Pioneering glaciers

by • March 19, 2013 • Safety MattersComments (0)1242

Jim Whisman’s day out with family turns tragic, and fast

“It’s absolutely not safe to ride on glaciers,” said Jim Whisman, a self-described explorer and lifelong Alaskan. “But I’ve been doing it for more than 20 years and here’s why.”

He handed over his phone displaying a breathtaking photograph of spectacular snowfields rimmed by rugged mountains and brilliant blue ice. It’s of a man, standing between two snowmobiles, his helmet visor flipped up and a smile lighting his face with an expression that seems to be asking, ‘Where are you?’

“I’m still alive,” Whisman pointed out, “so it can be done safely. But you gotta learn how. And you gotta follow the rules. Rule number one, you stay in my tracks until I tell you otherwise.”

Whisman said he learned by following an old trapper, who did a lot of backcountry traveling with horses.

“That old man must have been 75,” Jim said with a chuckle. “The old guy knew where all the keyholes and accesses to these glaciers were and where it was safe to travel so I learned the routes. Plus I’ve pioneered a bunch of routes myself since then.”

Passing through an ice channel is both beautiful and treacherous. Always travel with experienced riders who know the area well. Photo by Jeremy Martin

Passing through an ice channel is both beautiful and treacherous. Always travel with experienced riders who know the area well. Photo by Jeremy Martin

Whisman, now on the uphill side of 50, has covered a lot of ground in Alaska since 1971, either in a long-haul big rig, or on a snowmachine or motorcycle. He’s flown even more.

“If the wheels ain’t turning, you ain’t earning,” he said with an infectious, rumbling laugh.

In all the years he’s been riding on glaciers in the Chugach around Whittier, Grand View, Seward, Turnagain and beyond, he’s had only one accident.

“And that was my own damned fault,” he readily admitted. “I moved over about 50 feet and was tooling along and all of a sudden I see this rollover and realize there’s a hole. I couldn’t stop so I punched the throttle and stuck into the bank on the other side. I’m standing there waving my arms trying to stop everyone else but they couldn’t see me until it was too late.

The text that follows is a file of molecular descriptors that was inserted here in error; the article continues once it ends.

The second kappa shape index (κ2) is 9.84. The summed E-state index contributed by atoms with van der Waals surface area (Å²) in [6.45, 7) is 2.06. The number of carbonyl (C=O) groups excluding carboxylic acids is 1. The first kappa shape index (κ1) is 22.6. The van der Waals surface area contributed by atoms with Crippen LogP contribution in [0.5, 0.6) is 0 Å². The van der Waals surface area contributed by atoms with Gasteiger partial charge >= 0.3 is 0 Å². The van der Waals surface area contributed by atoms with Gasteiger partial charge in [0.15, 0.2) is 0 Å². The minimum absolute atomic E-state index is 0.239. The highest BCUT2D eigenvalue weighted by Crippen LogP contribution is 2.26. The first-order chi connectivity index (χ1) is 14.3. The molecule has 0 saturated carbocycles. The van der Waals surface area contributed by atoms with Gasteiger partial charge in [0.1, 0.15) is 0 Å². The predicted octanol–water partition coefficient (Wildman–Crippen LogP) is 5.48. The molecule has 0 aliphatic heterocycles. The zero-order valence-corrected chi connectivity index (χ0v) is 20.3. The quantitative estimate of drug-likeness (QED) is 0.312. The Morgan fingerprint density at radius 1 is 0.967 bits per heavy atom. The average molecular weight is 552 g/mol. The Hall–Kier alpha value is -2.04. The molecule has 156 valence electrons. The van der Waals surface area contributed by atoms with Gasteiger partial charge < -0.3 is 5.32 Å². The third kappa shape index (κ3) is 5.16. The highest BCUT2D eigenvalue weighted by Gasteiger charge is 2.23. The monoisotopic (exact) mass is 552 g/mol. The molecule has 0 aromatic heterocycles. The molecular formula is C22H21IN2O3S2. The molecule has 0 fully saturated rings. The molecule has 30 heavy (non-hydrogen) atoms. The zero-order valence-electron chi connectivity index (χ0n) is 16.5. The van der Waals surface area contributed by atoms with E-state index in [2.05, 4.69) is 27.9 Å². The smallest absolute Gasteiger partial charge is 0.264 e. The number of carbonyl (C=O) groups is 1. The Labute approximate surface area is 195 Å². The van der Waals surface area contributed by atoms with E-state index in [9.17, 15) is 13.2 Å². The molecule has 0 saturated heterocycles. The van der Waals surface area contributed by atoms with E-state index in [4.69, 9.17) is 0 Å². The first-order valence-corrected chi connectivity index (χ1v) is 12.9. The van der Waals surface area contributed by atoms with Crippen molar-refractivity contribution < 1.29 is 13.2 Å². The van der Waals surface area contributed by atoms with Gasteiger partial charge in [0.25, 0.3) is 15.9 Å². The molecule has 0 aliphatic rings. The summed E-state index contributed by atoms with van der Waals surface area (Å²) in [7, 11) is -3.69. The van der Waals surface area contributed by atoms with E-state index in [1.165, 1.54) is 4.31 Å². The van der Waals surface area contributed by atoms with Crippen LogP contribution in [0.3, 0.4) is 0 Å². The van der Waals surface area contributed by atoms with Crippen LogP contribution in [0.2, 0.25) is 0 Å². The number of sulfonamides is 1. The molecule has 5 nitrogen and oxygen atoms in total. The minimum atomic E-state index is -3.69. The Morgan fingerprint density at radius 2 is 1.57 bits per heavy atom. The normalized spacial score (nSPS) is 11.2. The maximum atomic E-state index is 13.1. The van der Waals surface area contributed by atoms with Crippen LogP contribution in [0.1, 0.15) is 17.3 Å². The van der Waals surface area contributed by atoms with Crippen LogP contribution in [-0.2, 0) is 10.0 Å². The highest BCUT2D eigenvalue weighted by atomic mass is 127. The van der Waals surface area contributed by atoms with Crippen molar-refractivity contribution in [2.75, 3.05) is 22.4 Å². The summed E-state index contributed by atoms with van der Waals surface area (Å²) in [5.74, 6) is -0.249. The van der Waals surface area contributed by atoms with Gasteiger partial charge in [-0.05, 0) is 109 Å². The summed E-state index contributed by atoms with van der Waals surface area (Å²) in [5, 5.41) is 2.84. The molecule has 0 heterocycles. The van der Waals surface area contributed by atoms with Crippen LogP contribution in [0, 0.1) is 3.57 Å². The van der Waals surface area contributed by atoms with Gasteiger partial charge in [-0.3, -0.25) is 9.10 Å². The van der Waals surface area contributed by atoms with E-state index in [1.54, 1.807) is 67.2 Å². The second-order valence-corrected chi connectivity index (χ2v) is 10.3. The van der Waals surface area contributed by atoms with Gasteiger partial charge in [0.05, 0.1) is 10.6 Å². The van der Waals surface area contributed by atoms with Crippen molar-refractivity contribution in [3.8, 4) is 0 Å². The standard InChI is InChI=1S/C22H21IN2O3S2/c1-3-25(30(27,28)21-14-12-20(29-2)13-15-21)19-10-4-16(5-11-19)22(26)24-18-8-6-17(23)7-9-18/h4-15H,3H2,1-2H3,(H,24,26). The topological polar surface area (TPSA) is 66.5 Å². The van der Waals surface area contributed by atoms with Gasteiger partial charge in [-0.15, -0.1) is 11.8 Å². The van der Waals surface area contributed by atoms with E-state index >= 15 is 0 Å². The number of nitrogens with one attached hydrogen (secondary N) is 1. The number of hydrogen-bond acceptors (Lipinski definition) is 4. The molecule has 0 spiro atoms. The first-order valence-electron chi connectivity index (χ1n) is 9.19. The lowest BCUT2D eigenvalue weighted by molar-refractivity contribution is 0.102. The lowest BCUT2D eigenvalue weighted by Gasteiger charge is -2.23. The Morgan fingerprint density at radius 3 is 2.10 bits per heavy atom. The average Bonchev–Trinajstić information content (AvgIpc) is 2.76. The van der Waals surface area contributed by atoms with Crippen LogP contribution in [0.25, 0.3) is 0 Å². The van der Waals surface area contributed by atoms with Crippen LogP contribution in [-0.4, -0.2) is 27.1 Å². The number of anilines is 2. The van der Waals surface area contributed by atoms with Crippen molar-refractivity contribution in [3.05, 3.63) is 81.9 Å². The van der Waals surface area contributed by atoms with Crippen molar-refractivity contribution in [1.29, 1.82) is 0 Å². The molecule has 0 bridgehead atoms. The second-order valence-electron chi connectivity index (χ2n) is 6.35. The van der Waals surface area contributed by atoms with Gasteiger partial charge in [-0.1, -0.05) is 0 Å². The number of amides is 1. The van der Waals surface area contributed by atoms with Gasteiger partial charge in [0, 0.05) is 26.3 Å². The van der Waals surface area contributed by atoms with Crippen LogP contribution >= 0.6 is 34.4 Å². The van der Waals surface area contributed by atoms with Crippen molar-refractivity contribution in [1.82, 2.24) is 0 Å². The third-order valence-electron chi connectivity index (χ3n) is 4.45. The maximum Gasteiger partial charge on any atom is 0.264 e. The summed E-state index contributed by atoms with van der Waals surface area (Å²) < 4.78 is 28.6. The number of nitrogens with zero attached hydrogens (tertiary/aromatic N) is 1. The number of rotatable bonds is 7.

“First my son goes in, then my (ex) wife bails as her machine sticks on the rim. But then our friend goes in on top of my son. Fortunately our boy landed on a shelf about 25 feet down and was able to jump out of the way, but our friend’s hand got pinned between the two machines and shattered into about 40 pieces.”

Jim said he was terrified because he couldn’t see into the hole and had no idea how big it was or if they had survived at all.

“I’m just thinking, ‘I gotta get down there and get them out.’ ”

But before he could help the men trapped below he had to move his wife’s machine from where it hung on the rim of the crevasse.

Using carabiners and ropes, Jim managed to winch the machine out of the way and rappel into the crevasse, where he found his son and their friend.

Next, he sent two riders back to Moose Pass to call 911.

“That was another mistake,” he said. “They didn’t follow instructions and made a decision to do something different, so here we are waiting hours and no one is showing up.”

After sending the boys for help, Jim, the only one in the group with medical training, focused on stabilizing and wrapping his friend’s injured hand.

Then he began building a snow shelter. Once it was ready, he wrapped the injured man in an emergency blanket and had the girls lay down on either side to keep all of them warm.

“By this point it’s starting to get late in the day,” he recalled. “It’s cooling off, the wind is coming up and we’re just waiting. I was thinking by now someone should be coming and if they’re not, I gotta do something. It had been about seven hours by now and I needed to get these people off this glacier and get my friend to a hospital.”

He managed to get the machines back on their tracks and onto the trail and just as the daylight was fading, looked up and spotted lights from a helicopter in the distance.

“They were a long way away so I started up the machines and pointed the lights at them praying they’d see us.”

It worked and relief washed over the group when they saw the ‘bird’ headed their direction.

“I was so grateful they saw us and were able to get my friend out. But then my wife and son and I all had to ride our machines out in the dark. Not a fun experience at all.”

Jim’s story ended with no lives lost but a huge reminder that glacier riding, no matter how many years of experience you may have, is a high-risk activity that can never be taken lightly. If you want to experience glacier riding, go with someone who knows the route, has medical training and the gear, equipment and knowledge to use it in an emergency.

To learn more or sign up for an North America Outdoor Institute snowmobile safety course, go to or call 907-376-2898.



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